These attacks and demands will not instantly trigger recruitment to the vegan cause. Instead it causes backlash as people are miffed to be told their lifestyles need ‘improving’. If ethics are the issue, let us for a moment consider the humble avocado. Where are the bus adverts concerned about the deforestation caused by illegal avocado farming?
We could all do a little better to support the environment but why don’t the creative minds behind Veganuary accept the small steps to changing our lifestyles instead of pledging a whole month (and a difficult one at that) to follow their principles? Those once-a-week vegans or those who occasionally want to experiment and make vegetables the centrepiece are doing their part too. Your diet is your decision. Why should we care so much about other people’s choices? Can’t we all eat what we enjoy without someone else’s judgement? For me, good food is my secret for happiness, be that a wedge of cake and a cup of tea, slurping up tendrils of spaghetti Bolognese, or, at last, Jamie Oliver’s vegan shepherd’s pie.
I’ve rapturously babbled on about this recipe at least twice and, finally, I’ve made it myself. Personally, I don’t think it should be called ‘vegan shepherd’s pie’ – you do a disservice to both this divine dish and to shepherd’s pie. The only similarity is the mashed potato topping. The soft mixture of lentils, chickpeas and sun-dried tomatoes is tangy with wine and balsamic vinegar, and briny from the olives. Scooped up with a mouthful of mash the rich meaty mushrooms complement the sweet, creamy potato topping. I am in love. All it needs is a pile of wilted greens… and maybe a sausage or two for the innocent carnivore. Thank you Veganuary for raising awareness, but now you can wait – we’re all doing our part.
Lentil and Sweet Potato Bake – Vegan Shepherd’s Pie
- 1 potato
- 1 sweet potato
- 1 onion
- 1 carrot
- 1 clove of garlic
- 2 sprigs of thyme leaves picked
- 100 g chestnut mushrooms
- 3 sundried tomatoes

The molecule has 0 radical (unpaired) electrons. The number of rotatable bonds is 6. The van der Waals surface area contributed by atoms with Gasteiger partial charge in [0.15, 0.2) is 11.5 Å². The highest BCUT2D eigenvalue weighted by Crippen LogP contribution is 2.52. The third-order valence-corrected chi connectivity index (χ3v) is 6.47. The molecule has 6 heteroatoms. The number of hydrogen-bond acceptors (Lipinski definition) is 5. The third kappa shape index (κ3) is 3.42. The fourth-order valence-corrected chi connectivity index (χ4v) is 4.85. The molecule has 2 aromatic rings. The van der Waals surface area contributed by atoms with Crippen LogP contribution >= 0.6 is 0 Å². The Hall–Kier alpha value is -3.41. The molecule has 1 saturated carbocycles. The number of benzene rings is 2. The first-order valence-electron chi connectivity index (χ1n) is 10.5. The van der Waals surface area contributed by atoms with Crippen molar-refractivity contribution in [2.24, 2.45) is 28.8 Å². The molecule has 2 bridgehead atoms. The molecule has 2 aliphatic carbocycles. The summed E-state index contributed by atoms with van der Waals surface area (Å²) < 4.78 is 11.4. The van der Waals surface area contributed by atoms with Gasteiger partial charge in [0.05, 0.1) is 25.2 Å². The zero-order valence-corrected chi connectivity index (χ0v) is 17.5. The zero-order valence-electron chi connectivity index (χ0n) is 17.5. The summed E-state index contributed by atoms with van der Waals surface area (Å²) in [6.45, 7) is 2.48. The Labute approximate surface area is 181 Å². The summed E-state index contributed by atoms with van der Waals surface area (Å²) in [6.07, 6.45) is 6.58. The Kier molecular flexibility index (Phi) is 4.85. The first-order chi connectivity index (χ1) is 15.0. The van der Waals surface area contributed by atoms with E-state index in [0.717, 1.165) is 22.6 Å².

- 4 black olives
- 1 tbsp balsamic vinegar
- A splash of vegan red wine
- 100 g tinned lentils
- 100 g tinned chickpeas
- 1 sprig of rosemary
- Lemon zest
- A handful of breadcrumbs or gluten-free breadcrumbs if you prefer
- Preheat the oven to 200°C/180°C fan/400°F. Peel and chop the potatoes. Drop the baking potato into a saucepan with enough salted water to cover and bring to the boil. Cook for five minutes then add the sweet potato and cook until a cutlery knife can cut through the flesh. Drain and leave to steam dry.
- Finely dice the onion and the carrot. Heat some oil in a deep-sided frying pan and gently sauté until soft and sweet. Add the crushed garlic clove and thyme leaves and cook until fragrant.
- Meanwhile slice the mushrooms, sun-dried tomatoes and the olives, toss into the pan along with some of the sun-dried tomato oil and the balsamic vinegar. Gently cook until the mushrooms are soft and splash in a good glug of wine, the lentils and chickpeas along with some of the tinned liquid.
- Leave the mixture to bubble and reduce, meanwhile mash the potatoes with a little salt and pepper.
- Season the lentil mixture, spoon into a baking dish and top with mash. Mix together the breadcrumbs, some lemon zest and finely chopped rosemary, and sprinkle over the mashed potatoes.
- Slide the baking dish into the oven and bake for 10 minutes until bubbling. Switch to the grill and blast for 3 minutes until the top is crispy and golden.